This is an on-campus internship designed to provide NMAC students with an opportunity to apply their academic training by working as an editor or student leader for an on-campus student-run media organization such as The Macon Statement, The Fall Line Review, or MSC-TV.
Goals and Objectives
A goal of an internship is to provide you with the opportunity to apply the critical thinking, writing, technological, and other skills you have learned in NMAC courses to some practical use—either on campus or off campus. To this end, in consultation with me, you work in a media-related activity or organization. Through the course of your internship, you give evidence of your activities and accomplishments in a number of assignments (see below).
As this course is an internship, not all of the usual course policies will be germane. The following are applicable, and the intern will be held responsible for observing them.
We will need to meet for two formal conferences—one before mid-term, and one following mid-term—to discuss the progress of your work. Of course, you are free to communicate with me at any other time as well. Whether you choose to contact me through e-mail, by phone, or in person, I am always happy to discuss your work with you. Contact me soon to arrange an appointment time for our first conference.
Email Log (40%)
During the course of a fifteen week semester, a student should spend a minimum of ten hours a week on an internship course. Summer internships may average a longer weekly time commitment. You will need to keep a log of the hours that you spend on your internship and e-mail to me (no later than Friday of each week of the internship) a record of your activities. Your e-mail log need not be extensive; 50-100 words should be sufficient for each entry. Failure to log in an e-mail by Friday of each week will certainly affect your grade in the course.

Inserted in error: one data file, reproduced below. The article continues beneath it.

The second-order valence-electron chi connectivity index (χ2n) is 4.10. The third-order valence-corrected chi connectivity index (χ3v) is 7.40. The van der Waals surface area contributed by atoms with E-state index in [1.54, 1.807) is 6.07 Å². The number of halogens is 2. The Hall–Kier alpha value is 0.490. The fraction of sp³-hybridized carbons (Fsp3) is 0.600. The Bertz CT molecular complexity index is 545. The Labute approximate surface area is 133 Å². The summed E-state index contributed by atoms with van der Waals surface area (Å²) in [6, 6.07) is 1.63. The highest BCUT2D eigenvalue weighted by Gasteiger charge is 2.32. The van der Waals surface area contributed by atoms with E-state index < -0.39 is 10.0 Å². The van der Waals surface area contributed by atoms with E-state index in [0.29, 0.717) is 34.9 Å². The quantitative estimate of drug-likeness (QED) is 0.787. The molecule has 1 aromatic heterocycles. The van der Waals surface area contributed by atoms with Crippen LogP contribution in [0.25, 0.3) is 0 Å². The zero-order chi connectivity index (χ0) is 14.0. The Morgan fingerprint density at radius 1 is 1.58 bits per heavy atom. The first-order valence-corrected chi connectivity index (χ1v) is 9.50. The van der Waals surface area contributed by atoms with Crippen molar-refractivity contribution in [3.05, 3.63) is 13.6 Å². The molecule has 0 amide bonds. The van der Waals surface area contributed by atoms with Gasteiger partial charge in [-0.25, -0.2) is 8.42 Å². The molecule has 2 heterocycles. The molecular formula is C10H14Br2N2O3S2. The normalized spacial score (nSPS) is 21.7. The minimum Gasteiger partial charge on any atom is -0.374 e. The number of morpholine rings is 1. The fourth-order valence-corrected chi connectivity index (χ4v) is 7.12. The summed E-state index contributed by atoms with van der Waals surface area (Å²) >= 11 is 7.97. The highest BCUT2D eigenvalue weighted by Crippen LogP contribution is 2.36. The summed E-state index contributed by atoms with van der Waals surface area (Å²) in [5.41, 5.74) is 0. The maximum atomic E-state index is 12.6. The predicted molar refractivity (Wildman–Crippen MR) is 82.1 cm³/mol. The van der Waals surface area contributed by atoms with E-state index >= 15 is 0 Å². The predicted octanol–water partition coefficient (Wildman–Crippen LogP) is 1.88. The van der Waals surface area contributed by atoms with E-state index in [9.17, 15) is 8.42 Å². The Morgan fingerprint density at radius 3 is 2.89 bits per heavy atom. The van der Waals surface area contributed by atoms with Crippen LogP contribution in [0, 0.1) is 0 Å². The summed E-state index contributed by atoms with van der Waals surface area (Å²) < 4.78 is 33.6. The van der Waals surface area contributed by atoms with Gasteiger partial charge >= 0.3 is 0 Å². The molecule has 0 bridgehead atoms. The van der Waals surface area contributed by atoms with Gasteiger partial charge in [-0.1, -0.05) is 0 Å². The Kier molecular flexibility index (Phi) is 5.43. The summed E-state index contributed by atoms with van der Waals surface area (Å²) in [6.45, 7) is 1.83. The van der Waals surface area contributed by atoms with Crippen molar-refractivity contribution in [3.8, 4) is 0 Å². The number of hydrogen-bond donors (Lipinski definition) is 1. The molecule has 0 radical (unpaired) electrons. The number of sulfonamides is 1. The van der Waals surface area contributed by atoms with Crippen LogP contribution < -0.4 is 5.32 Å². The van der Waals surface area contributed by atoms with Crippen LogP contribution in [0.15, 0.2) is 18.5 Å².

This is the most important component in your internship. While your portfolio is to be substantive, I recognize that the form and content of the portfolio will vary from student to student. For instance, if you are engaged in newspaper or magazine editing, you might include in your portfolio not only copies of an issue that you have edited but also drafts or proofs of the issue along with some indication of your editorial involvement. If you are involved in an Internet, MSC-TV, or some other media project, you might provide tapes, disks, web links, or some other kind of evidence documenting both the progress and end result of your work. These examples are just that–examples. I am open to other suggestions about the content and format of your portfolio. Come to our first conference prepared to discuss your ideas for your portfolio.\